Advocacy Alert: April 21, 2009
Washington Wire: Legislative Update
- Ford Bell Testifies Before House Appropriations Subcommittee
- New Public Lands Law Protects Historic Battlefields and Paleontological Resources
- National Service Act Enacted; Nonprofit Capacity Building Provisions Included
- TAKE ACTION: Artist-Museum Partnership Act Introduced
- House Committee Holds Hearing on Culture in the Economy
Ford Bell Testifies Before House Appropriations Subcommittee
On Thursday, April 2, 2009 AAM President Ford Bell testified before the House Appropriations Subcommittee on Commerce, Justice and Science. Bell 's testimony focused on support for the National Science Foundation and the National Aeronautics and Space Administration, which support informal science education. He also promoted National Oceanic and Atmospheric Administration programs that support planetariums and aquariums.
Bell cited several museums that have benefited from these programs, including the Cincinnati Museum Center's fully functional molecular genetics laboratory; the Discovery Center Museum in Rockford; Illinois' "Outreach to Space" program which teaches kids about astronomy; the Children's Museum of Houston's bilingual traveling exhibit, "Magic School Bus Kicks Up a Storm;" and the Oregon Museum of Science and Industry's distance learning program, Expedition Northwest, which teaches earth systems and reaches under-served rural communities in four western states through programs delivered by videoconferencing and Internet technologies. Read Ford Bell's testimony.
New Public Lands Law Protects Historic Battlefields and Paleontological Resources
On March 30, the Omnibus Public Land Management Act of 2009 was enacted (Public Law 111–11). The new law includes funding for historic battlefield protection and interpretation (Sec. 7301) and the Paleontological Resources Preservation Act (Sec. 6302) designed to protect paleontological resources on federal land and to promote the scientific and educational use of such resources. The bill prohibits the collecting of rare and scientifically significant vertebrate fossils from federal land without a proper permit, and allows criminal penalties for violations of this section. However, the bill also protects amateur paleontologists, ensuring that they can continue to collect common plant and invertebrate fossils on land held by the Bureau of Land Management and Forest Services.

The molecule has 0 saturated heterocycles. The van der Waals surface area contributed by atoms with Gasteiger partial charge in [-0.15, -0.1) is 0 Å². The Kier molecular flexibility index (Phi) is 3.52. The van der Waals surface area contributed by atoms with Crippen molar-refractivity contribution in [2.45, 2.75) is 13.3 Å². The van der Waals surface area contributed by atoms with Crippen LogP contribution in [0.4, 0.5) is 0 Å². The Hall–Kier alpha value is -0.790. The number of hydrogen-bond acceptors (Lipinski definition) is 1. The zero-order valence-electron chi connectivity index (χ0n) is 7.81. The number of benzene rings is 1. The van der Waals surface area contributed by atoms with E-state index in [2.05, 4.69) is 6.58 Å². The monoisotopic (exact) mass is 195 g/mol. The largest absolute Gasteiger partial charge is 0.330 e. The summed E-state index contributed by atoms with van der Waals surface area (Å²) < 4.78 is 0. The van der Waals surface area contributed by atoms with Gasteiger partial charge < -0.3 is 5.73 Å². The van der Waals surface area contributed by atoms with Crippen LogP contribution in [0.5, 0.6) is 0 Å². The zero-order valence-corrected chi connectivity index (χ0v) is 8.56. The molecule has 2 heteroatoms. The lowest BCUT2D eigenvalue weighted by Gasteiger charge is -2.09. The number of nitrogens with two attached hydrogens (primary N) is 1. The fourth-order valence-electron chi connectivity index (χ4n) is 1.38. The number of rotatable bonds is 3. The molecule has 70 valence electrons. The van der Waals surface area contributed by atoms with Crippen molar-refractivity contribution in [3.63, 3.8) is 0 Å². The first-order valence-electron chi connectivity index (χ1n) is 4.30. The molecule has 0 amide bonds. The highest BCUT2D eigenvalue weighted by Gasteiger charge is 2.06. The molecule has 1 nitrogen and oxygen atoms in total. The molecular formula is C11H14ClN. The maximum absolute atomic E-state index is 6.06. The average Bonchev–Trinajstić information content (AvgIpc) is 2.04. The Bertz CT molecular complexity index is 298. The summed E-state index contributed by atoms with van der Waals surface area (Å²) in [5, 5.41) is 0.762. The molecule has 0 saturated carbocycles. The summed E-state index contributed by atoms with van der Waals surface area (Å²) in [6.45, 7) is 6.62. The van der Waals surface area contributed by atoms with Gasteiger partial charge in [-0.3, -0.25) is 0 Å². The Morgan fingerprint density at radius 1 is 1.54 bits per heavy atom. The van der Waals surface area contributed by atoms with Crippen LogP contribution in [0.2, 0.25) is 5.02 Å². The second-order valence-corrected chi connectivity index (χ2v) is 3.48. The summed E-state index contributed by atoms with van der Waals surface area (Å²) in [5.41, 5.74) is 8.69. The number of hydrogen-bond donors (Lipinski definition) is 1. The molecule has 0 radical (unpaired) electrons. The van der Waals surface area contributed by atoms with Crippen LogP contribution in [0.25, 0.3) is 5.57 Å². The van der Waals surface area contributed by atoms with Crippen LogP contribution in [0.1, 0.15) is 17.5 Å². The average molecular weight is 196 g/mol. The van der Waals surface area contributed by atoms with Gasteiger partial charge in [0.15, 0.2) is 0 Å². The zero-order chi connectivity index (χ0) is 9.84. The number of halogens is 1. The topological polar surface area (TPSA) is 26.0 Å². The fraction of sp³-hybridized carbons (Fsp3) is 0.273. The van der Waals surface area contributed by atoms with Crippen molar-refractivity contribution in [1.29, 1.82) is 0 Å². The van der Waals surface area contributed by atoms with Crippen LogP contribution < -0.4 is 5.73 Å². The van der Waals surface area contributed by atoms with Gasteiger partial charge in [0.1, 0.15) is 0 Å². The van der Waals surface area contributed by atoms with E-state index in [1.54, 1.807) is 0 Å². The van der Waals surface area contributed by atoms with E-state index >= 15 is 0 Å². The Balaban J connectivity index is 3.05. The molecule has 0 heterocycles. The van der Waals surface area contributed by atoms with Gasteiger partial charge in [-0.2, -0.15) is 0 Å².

National Service Act Enacted; Nonprofit Capacity Building Provisions Included
The Edward M. Kennedy Serve America Act, which the President is expected to sign into law today, expands national service opportunities for all ages, focusing on veterans' services, the environment, disaster relief and arts education. The new law will also build the capacity of nonprofits and strengthen the volunteer infrastructure in nonprofits. AAM worked in collaboration with Voices for National Service and other national organizations in supporting this legislation.
In a letter to Congress, AAM President Ford Bell wrote, " This important legislation will not only encourage a generation toward public service, but will also play a critical role in strengthening the nonprofit organizations that are working overtime to fill important gaps in our nation's social safety net." He added," At a time when many families cannot afford to travel and school resources are strained, museums are working overtime to fill the gaps—bringing art and cultural heritage, dynamic exhibitions and living specimens into local communities, offering free or reduced admission, and providing more than 18 million instructional hours to schoolchildren."
Take Action: Artist Museum Partnership Act Introduced
The Artist-Museum Partnership Act of 2009 —S. 405, sponsored by Senators Patrick Leahy (D-Vt.) and Robert Bennett (R-Utah) and H.R. 1126, sponsored by Representatives John Lewis (D-Ga.) and Todd Platts (R-Pa.)—would allow a fair market value tax deduction for charitable contributions of literary, musical, artistic or scholarly compositions to collecting institutions such as museums, libraries, and archives. In the 110th Congress, the House version of the bill had 111 cosponsors; a similar Senate bill has passed the Senate five times in previous Congresses. Now that a new Congress is under way, cosponsors are needed to help advance this legislation.
House Committee Holds Hearing on Culture in the Economy
On March 26, 2009, the House Education and Labor Committee held a hearing on the impact of the economic downturn on the arts and music industries. At the hearing, Committee Chairman George Miller (D-Calif.) noted "When we talk about arts and music, we're not just talking about artists and musicians. We're also talking about museums and galleries, symphonies and orchestras, community theatres and other non profits that shape our neighborhoods, towns and cities." Witnesses and members of Congress discussed the harsh impact that the recession is having on all of these institutions, including layoffs, a decrease in community services and some are even being forced to close altogether.
Arts and cultural institutions are responsible for pumping $166 billion into our economy each year and supporting 5.7 million jobs." Their contributions to our economy are frequently—and unfairly—overlooked," said Miller.